PPU keeps good times rolling in Wakefield, Que


by Nikki Mantell on June 17, 2009

Wakefield has really hit its stride.

What a different place it is from 10 or 15 years ago when main street was a lonely handful of struggling shops and getting the municipality to pay attention to the village was like asking your dog to do your taxes.

New business abounds, tourists are pouring in, the iconic bridge is in top shape, new parks invite picnickers and village real estate moves fast.

Add to that the electric, contagious energy that its grassroots organizations have sparked. The Wakefield Grannies, The Fair Trade Village Committee, the nude fundraiser calendar, Wakefield Players, the squealing-good-fun Piggyback Fringe Fest, Wakefest, Harvest Fest, the future community centre that has 1,000 paid members and its not even built yet… those are just some of the projects and groups that make this tiny village burst at the seems with an irrepressible, “Can do!”  spirit that is the envy of other communities far and nearby (how Chelsea weeps).

To use a horrible business idiom, much of Wakefield’s success is due to a “synergy” between these business owners and groups, and a mayor and councillor that at long last have finally recognized Wakefield’s wealth of people, tourists and geography and are actively trying to open doors for new projects. Historically, this municipality has been borderline dysfunctional from years of infighting between the interests of Masham vs Wakefield (or French vs English).

Mayor Bussiere and his (most of his) crew seem to have developed a system where the two main villages develop in tandem, not necessarily working together, but side by side, towards growth of both villages. Masham is slated to get a Maison de Culture, Wakefield a community centre. Similarly, the amount of funds dedicated to Wakefield’s village planning report (PPU) has also been promised for a Masham PPU.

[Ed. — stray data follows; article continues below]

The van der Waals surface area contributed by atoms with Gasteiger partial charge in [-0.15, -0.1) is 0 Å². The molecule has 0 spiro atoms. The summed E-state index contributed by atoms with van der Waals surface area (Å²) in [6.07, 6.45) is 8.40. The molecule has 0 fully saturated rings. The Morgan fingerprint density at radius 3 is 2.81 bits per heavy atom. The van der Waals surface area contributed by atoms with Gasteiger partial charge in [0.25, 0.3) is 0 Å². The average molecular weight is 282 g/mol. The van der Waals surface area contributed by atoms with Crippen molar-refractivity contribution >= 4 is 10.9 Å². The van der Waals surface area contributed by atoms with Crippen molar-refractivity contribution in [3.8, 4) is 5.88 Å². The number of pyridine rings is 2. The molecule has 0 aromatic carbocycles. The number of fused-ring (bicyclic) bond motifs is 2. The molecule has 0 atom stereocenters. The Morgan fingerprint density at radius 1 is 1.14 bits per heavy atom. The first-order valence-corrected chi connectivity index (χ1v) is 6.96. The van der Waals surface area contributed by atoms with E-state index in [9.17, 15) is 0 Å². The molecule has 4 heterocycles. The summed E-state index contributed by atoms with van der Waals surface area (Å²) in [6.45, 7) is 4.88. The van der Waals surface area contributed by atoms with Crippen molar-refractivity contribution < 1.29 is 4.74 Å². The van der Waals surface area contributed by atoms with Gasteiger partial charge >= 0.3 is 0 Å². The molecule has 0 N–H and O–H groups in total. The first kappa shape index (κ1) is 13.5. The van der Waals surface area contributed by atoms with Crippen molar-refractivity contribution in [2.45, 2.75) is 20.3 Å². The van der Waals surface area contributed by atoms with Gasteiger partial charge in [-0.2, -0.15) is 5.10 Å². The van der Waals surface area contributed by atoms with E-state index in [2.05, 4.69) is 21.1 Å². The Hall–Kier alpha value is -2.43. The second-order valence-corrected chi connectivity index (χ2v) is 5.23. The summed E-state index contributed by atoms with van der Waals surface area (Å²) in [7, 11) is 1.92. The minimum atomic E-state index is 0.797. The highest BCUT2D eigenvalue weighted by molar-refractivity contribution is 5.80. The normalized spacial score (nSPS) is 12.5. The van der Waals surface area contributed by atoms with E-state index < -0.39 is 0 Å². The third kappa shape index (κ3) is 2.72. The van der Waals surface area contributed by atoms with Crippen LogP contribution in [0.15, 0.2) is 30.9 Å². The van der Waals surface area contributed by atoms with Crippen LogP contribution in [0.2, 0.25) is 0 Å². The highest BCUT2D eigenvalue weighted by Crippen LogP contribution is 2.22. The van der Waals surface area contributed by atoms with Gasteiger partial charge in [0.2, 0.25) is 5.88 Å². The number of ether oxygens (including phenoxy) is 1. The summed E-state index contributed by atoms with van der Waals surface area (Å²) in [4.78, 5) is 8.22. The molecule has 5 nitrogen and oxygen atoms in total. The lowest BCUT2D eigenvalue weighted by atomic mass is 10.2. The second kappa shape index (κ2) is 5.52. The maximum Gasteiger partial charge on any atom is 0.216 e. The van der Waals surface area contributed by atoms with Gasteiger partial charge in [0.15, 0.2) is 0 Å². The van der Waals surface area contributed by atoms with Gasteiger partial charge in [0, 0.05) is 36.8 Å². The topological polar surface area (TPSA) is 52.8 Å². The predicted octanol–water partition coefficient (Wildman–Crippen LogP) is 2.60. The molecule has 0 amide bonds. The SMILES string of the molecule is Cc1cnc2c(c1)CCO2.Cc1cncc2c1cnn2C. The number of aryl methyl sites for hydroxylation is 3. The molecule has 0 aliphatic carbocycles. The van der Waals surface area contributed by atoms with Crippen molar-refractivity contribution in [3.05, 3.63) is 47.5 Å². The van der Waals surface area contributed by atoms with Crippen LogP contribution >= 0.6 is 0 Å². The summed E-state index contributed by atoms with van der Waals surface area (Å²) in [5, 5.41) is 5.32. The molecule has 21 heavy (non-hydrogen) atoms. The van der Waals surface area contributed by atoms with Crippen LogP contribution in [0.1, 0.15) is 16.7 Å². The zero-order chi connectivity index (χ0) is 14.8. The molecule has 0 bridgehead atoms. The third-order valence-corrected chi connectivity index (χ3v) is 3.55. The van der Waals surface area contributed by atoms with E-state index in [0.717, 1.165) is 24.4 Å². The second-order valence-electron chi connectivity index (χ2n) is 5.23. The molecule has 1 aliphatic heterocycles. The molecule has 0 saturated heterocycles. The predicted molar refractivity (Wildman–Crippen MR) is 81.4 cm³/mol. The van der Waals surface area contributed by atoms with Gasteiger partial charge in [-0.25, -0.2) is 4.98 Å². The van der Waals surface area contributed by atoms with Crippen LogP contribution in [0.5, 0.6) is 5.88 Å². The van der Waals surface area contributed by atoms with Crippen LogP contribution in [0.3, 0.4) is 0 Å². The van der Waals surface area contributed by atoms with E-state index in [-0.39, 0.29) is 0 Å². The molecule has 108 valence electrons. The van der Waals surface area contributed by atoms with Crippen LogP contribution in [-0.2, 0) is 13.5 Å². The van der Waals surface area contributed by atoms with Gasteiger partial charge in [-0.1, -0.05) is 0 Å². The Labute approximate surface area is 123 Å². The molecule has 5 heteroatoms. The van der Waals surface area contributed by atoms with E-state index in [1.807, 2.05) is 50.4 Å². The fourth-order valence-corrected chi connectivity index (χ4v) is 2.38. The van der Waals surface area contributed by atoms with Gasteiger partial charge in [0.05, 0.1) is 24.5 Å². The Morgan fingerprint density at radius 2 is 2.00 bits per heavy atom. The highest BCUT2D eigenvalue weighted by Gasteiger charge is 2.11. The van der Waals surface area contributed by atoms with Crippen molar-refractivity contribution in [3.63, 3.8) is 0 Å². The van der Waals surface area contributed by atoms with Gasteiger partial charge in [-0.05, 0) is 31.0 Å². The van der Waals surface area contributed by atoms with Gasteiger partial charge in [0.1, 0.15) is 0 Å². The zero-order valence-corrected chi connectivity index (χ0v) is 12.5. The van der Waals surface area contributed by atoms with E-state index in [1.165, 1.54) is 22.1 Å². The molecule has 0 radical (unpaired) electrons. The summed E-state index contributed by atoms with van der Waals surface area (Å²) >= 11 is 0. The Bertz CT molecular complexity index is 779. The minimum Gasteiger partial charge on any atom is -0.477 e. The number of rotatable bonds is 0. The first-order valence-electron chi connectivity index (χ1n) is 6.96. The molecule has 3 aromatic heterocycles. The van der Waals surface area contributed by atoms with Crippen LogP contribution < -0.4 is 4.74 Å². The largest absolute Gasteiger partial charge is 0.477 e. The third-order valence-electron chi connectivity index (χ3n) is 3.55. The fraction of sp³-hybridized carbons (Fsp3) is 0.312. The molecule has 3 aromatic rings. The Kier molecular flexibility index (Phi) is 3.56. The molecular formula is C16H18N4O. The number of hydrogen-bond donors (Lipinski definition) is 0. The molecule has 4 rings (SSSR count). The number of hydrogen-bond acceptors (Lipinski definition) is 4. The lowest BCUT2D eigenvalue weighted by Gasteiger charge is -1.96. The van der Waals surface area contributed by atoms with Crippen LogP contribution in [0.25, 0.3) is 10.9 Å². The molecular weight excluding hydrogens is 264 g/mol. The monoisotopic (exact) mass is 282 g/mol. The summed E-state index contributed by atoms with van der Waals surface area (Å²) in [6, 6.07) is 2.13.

Wakefield’s PPU, released to the public last week, is a planning tool villagers should be really happy to embrace.  It is a very detailed document, covering everything from how many houses per acre should be allowed in each and every neighbourhood, to where benches should go along a “river to hills” pedestrian-biking corridor. It’s very visual, it’s logically and clearly presented in plain language, and, most importantly, it does a good job of spelling out how Wakefield can grow and accommodate more houses, businesses, traffic and tourists, while still maintaining its identity as a unique country village on the river.

As Neil Faulkner, who headed the last PPU committee ten years ago put it, “We don’t want to be Disneyland, and we don’t want to be Merivale (Road, in Ottawa). We want to be special.”

Now it’s the public’s job to take a look at it -www.villelapeche.qc.ca   – and give their feedback. Unlike ten years ago, council is committed to adopting the report that will be the village’s primary planning tool for the next 10 to 15 years. If you don’t like it, speak up, if you do, speak up. But Wakefield should take note to not do as their neighbours to the south and wait for the eleventh hour to scream and protest.

Residents should take a look, and give their feedback. This is the plan, it affects you. After a few tweaks, council should go ahead and adopt the PPU and keep Wakefield’s positive momentum rolling.